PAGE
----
Birdman or (The Unexpected Virtue of Ignorance) (2014) Director: Alejandro G. Iñárritu
Birdman is a modern surrealist, experimental, and deeply psychological exploration into the mind of a washed up actor in New York City. The film is edited to appear as if shot in a single shot, to give it a blurred, dream-like quality. It stars Michael Keaton (perhaps as a nod to his role in Batman), Zach Galifinakis, Edward Norton, Emma Stone, Naomi Watts, Amy Ryan (Holly from The Office) and others. Riggan Thomson (Keaton) is a washed up actor, haunted by his most famous performance as “Birdman” -as Birdman becomes his alter ego throughout the film. He is cast in a Broadway performance of a Raymond Carver story. Reality is regularly turned on its head throughout the film as he has surreal capacities to fly and commune with the manifestation of Birdman. He encounters rude reviewers, his abrasive daughter, fellow actors, and he gets locked out of the theatre on accident and is forced to run through Times Square in his underwear before he comes on stage and delivers a dramatic performance and at the conclusion, he shoots himself in the head. He wakes up in a hospital, having only shot off his nose. He reunites with his daughter and when she leaves the room he climbs out the window and jumps. His daughter returns and she smiles as she sees a bird flying in the sky. Thus the film concludes, as his mental stability steadily declines, and we are not given a conclusion as to whether or not he has killed himself. The theme of Icarus runs throughout the film.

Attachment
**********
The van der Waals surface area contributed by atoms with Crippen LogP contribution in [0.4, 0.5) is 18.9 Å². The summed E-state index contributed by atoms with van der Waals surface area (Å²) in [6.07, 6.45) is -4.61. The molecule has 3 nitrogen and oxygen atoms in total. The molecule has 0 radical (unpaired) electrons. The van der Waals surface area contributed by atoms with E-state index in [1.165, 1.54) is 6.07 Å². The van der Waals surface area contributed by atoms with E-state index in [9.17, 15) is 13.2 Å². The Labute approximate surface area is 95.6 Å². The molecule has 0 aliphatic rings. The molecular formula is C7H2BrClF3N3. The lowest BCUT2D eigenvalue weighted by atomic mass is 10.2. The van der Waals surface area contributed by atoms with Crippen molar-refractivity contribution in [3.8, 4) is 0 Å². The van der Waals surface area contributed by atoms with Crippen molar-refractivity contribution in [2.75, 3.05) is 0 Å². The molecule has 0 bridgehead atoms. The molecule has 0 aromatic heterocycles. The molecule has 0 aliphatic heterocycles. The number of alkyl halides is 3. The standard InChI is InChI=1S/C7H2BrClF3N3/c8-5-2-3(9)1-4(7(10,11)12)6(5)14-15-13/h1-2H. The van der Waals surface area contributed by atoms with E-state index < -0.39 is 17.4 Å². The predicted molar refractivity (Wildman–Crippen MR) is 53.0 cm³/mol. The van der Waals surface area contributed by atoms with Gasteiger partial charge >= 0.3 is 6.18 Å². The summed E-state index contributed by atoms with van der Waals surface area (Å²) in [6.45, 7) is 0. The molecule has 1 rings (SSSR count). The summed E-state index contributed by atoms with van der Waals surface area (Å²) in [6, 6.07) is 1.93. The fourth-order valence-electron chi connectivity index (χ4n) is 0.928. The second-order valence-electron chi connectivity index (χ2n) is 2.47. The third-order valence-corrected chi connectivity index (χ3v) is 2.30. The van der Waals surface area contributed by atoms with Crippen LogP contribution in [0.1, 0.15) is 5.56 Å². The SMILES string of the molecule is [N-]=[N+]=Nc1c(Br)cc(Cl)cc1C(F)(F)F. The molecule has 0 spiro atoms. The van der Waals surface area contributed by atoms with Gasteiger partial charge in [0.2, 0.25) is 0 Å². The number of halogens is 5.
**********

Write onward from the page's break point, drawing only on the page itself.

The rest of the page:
The film won an avalanche of awards, including the Academy Award for Best Picture, Best Director, Best Screenplay and others.
I didn’t care for this film, not being a fan of the surrealist style. Birdman is certainly a unique picture, heavily self-reflective, and even sarcastic. Is it a comedy? Is it a suicidal tragedy? Is it a dark philosophical film? The audience is left feeling a certain sympathy for actors and creators at the end, having a better understanding of the struggles of actors (playing to the Academy’s ears), however the cinematography in the film is extraordinary.